said, that after the long debate which they had had that evening, he did not desire to offer any opposition to the passing of these formal Resolutions; but he did hope that before the Budget was agreed to the Under Secretary of State for India would give them more specific information than had yet been given. Throughout all the speeches which they had had that evening, and especially in the speech of the right hon. Gentleman the Member for Greenwich (Mr. Gladstone), which had produced so great an effect, the cardinal point which had been dwelt upon was the reduction of expenditure upon the Army. At present, however, they were without specific information as to what course the Government was going to take upon that point. It seemed to him that the utmost economy in Public Expenditure in India was desirable, and he took that opportunity of giving the Under Secretary of State fair warning that the greatest possible dissatisfaction would be felt, and that there would be the greatest and most serious re- action, if it was found that the only economy practised had been in Public Works, and that nothing was done to reduce the Army expenditure. He, for one, held the opinion, which, he thought, was shared by everyone who had devoted any attention to Indian finance, that it was absolutely impossible to place the finances of India in a satisfactory condition unless the present expenditure of the Army was reduced by at least £3,000,000 a-year. And a reduction like that could not be expected unless some fundamental change were made. They ought, too, to be told by the Under Secretary of State for India that there was no truth in the telegram that had appeared in some of the journals purporting to come from India, to the effect that this Commission, upon the appointment of which they had been asked to rest content, was going to be a Commission consisting of three Commanders-in-Chief in India and one civilian. One of the first reflections that would occur to anyone looking at India was that the very first step in the reduction of Military expenditure should be the abolition of the three separate commands in Calcutta, Madras, and Bombay. Were that not done, it would be an illustration of the old adage, "a penny wise and a pound foolish." Yet it had been stated, in a telegram from a person in India, who was generally found to be in close communication with the Government, that it had been already suggested by the Viceroy that the Commanders-in-Chief in Madras and Bombay should be upon this Commission. It would be found that the recommendations of a Committee framed in that manner would extend to economy in everything save Army expenditure. There was another point connected with this of cardinal importance, and upon which that House had a right to expect some information—namely, as to whether this Commission which was going to be appointed would be charged to inquire into changes connected with Army organization, or only with the expenditure connected with the Army in India. He asked the Under Secretary of State to give them some information upon that point; for he felt that if there were to be a sufficient reduction and saving made in the Expenditure of India, it must be done by reducing the present excessive Army expenditure. For these reasons, he pressed for some definite information upon the points he had named.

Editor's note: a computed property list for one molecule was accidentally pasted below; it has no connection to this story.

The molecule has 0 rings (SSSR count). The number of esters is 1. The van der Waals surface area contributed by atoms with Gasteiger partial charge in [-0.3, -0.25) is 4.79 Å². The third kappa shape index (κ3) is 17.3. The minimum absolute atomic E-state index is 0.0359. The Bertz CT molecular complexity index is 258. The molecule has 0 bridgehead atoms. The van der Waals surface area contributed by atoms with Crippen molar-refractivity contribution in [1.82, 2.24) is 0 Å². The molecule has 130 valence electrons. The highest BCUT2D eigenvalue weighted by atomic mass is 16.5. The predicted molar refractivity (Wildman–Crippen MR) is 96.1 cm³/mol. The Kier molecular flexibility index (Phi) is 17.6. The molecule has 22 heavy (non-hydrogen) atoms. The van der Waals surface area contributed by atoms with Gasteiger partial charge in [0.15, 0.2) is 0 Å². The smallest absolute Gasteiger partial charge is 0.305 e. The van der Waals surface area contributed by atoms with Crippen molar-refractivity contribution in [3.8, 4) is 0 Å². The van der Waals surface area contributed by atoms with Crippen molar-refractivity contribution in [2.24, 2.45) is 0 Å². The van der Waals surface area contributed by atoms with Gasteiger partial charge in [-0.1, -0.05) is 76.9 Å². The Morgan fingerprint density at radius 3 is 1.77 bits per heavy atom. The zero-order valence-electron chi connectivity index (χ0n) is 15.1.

said, that he would give all the information that he had it in his power to do at present. But it was not in his power to give any definite idea of what the Commission to he appointed would do except that it would deal generally with, the organization and expenditure of the Army in India. The telegram to which the hon. Member for Hackney had alluded, that the Commission would consist of the three Commanders-in-Chief, was not true. The statement that the Home Government would limit the reduction in any way was also not true. The Commission would enter into all questions connected with the organization of the Army. There were, however, many questions affecting it which the Commission in India could not properly have brought before it, and they would be reserved for inquiry in this country. So far as be was aware, all questions affecting the organization of the Army in India, which would properly fall within their cognizance, would he brought before that Commission.